Several California counties to begin tighter COVID-19 restrictions

Counties across California will begin stricter COVID-19 restrictions on Monday as cases surge statewide and Thanksgiving travelers return home.

Health officials are preparing for a wave of cases in the next two or three weeks that could be tied to Thanksgiving gatherings. Authorities had urged residents to stay home and keep their interactions with others limited, yet millions nationwide defied that advice.

“The big unknown here is what actions were people taking over this long holiday weekend,” Los Angeles County Public Health Director Barbara Ferrer said.

If people engaged in high-risk activities, she said, “we’re in for a very rough time because we will have a surge on top of a surge.”

L.A. County, the nation’s most populous, will impose a new stay-at-home order calling for its 10 million residents to stay home “as much as possible,” prohibiting them from gathering with people outside of their household for public or private occasions beginning Monday, except for faith-based services and protests.

Los Angeles Mayor Eric Garcetti has estimated that the county’s COVID-19 death toll could reach over 11,500 by the end of the year — meaning that more than 4,000 residents could die in just the next five weeks, the Los Angeles Times reported. A record number of people in the county were infected last week.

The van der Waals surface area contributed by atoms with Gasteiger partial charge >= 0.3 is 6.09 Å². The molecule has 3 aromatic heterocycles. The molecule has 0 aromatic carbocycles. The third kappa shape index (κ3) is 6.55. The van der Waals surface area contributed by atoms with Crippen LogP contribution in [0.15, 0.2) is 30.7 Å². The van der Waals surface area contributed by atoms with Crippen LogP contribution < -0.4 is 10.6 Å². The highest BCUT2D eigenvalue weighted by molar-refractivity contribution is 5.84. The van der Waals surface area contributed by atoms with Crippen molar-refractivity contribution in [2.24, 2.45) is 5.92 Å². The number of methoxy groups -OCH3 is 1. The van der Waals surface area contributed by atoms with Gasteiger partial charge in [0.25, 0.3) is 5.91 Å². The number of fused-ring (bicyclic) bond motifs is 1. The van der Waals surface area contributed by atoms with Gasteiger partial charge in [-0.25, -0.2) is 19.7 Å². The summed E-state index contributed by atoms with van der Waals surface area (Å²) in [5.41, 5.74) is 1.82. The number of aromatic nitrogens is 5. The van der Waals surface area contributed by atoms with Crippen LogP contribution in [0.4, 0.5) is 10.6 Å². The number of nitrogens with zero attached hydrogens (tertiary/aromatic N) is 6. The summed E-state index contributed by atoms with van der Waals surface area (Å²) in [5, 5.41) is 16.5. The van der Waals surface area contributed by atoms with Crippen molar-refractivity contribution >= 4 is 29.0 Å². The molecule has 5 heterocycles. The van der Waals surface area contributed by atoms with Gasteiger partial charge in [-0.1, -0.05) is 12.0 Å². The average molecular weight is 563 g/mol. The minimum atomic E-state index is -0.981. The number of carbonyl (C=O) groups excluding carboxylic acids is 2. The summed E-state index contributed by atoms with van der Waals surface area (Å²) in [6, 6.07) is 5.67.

In Northern California, Santa Clara County — home to Silicon Valley — is banning all high school, collegiate and professional sports and imposing a quarantine for those traveling into the region from more than 150 miles away.

San Francisco and San Mateo counties moved to the most restrictive purple tier in the state’s pandemic blueprint for the economy, forcing most indoor activities to close by noon Sunday and placing the counties’ residents under curfew starting Monday night.

“This pandemic is like a high-speed train, and our projections tell us that we are on target to derail by around the third week of December if we don’t apply the brakes right now with all our collective might,” said Santa Clara County Health Officer Dr. Sara Cody.

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